Moving Windows Server Apps Forward to a Better Place

You have a business-critical Windows Server application, and an IT “expert” tells you that the server needs upgrading and the app must move. You instantly feel uneasy. Yes, the server’s old, the operating system is unsupported Win2K, WS2003, or WS2008, so security is a problem. But the app is stable, and you use it every day. It’s critical to your business. Why would you touch it? If it breaks, fixing it will be a problem. The install scripts for the app are probably missing. You’ve been running and patching it for 5-15 years. The original developers are gone, and you may not have source code. You probably inherited the application from a team member, so you’re not sure you understand it completely.

The thought of moving production apps seems risky to everyone. Every day, customers communicate concerns to us about moving apps off old servers. However, getting that application off an unsecure, unsupported server to a faster, secure, and supported modern one is a good move to a better place. How do you move a production app to a better place without impacting your app or business operations?

Options for your app migration journey

Let’s look at how your app migration journey might start.

In-place OS upgrades on production servers

Some customers tell us that they’ve tried in-place operating system upgrades on production servers. Upgrading the OS on a production server is a highly risky step because it leaves the older, slower, and potentially insecure hardware in-place. It can also result in an unstable production application after the upgrade.

Upgrading and installing new versions of applications

Another path may be to configure a modern server or virtual machine and re-install all production applications. After re-installation, you must cut over the production data on the new machine. Re-installing is a risky option because original install scripts are often missing and production systems have been patched and configured many times over their life. It might not be possible to re-configure to the current, stable state of a production application. Upgrading and installing new versions of an application can be costly, forces users to learn new systems, and can cause a data conversion headache.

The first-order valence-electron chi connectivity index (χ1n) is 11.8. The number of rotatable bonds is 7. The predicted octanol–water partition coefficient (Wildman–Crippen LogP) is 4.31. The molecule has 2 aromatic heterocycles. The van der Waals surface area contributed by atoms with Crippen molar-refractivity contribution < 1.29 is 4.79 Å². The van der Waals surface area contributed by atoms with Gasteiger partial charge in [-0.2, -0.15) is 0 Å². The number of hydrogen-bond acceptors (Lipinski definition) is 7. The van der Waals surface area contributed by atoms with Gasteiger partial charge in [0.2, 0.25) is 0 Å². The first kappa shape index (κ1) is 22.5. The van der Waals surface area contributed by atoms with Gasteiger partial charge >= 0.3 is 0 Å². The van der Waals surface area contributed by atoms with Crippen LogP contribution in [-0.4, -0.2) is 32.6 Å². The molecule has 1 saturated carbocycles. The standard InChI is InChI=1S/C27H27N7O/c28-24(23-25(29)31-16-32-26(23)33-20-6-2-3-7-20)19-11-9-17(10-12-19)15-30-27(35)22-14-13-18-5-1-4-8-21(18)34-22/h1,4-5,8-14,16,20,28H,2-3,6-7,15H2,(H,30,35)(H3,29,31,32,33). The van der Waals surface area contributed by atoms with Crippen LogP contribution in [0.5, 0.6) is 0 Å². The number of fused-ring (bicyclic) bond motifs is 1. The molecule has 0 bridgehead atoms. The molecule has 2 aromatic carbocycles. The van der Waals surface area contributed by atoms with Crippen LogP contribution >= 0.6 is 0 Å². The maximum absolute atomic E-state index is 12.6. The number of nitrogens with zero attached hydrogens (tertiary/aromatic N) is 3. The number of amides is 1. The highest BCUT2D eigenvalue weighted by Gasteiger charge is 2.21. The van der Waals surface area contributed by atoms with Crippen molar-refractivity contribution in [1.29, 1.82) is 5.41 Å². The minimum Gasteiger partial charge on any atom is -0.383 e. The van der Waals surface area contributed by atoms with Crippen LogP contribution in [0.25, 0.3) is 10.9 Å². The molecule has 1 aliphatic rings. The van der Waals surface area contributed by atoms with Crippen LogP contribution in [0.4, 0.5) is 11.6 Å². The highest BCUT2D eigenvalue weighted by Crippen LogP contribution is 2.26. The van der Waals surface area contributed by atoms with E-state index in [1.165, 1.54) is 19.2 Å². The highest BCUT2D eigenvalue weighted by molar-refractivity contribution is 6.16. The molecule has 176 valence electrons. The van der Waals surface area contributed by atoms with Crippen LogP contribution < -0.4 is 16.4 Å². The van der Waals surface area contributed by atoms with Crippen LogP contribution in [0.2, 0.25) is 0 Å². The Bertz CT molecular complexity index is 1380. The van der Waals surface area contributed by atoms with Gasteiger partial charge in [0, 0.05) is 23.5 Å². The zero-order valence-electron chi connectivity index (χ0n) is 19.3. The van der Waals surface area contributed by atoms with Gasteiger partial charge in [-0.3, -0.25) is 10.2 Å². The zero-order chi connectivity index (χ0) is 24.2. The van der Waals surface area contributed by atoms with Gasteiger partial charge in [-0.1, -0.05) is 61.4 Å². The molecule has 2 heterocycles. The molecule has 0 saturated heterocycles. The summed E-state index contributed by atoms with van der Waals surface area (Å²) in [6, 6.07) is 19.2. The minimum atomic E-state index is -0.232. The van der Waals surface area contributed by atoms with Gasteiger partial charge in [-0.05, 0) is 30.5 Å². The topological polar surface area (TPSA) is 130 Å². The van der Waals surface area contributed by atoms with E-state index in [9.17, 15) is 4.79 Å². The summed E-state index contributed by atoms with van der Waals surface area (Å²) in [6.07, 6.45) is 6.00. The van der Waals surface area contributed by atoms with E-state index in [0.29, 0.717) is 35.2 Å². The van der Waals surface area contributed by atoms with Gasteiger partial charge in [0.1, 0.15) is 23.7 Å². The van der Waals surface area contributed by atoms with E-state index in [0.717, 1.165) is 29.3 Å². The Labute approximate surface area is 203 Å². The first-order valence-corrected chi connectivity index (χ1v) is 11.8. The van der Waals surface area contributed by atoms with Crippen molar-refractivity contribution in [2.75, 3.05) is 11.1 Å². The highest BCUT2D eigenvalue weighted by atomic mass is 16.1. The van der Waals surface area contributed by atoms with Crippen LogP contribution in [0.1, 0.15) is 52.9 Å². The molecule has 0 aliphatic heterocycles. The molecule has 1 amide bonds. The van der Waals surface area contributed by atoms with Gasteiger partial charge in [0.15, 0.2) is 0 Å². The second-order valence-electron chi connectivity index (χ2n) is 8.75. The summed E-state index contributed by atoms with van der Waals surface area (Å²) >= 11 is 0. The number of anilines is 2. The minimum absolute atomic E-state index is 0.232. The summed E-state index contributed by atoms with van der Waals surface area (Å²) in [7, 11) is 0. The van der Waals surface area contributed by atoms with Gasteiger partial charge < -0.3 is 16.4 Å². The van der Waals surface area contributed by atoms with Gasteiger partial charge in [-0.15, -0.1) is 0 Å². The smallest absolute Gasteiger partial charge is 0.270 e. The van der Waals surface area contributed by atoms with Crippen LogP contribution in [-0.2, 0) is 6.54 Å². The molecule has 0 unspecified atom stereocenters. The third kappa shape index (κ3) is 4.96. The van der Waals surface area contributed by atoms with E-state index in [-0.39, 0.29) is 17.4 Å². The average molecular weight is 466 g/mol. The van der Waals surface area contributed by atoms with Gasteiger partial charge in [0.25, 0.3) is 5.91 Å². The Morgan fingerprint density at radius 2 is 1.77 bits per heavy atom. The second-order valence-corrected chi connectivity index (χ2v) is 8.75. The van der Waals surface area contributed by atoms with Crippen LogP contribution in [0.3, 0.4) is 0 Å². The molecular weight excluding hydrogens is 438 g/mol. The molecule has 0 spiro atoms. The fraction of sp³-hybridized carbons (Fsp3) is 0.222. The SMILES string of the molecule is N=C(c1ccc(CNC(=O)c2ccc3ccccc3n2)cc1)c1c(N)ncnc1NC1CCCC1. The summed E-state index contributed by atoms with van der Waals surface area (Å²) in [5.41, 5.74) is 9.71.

Faster, more secure server hardware and a modern operating system offer the promise of a better place, but how do you get there and copy the current state of production apps, without risky options?

A stateful re-install

With the help of an automated tool, you can dynamically discover the current “as-is” state of production applications. Capturing and moving the “as-is” state is called a stateful application re-install. Once you’ve discovered the current application state, you can copy out the application to a new, modern server, without modifying the original server or impacting the production system.

The app move can happen while you’re still using your existing server, without impacting daily use of the system. Migration Intelligence software helps by securely sandboxing the application copy on the new, modern server. You can then test it to make sure that it works on WS2012, WS2016, or WS2019 the same way that it did on your old server.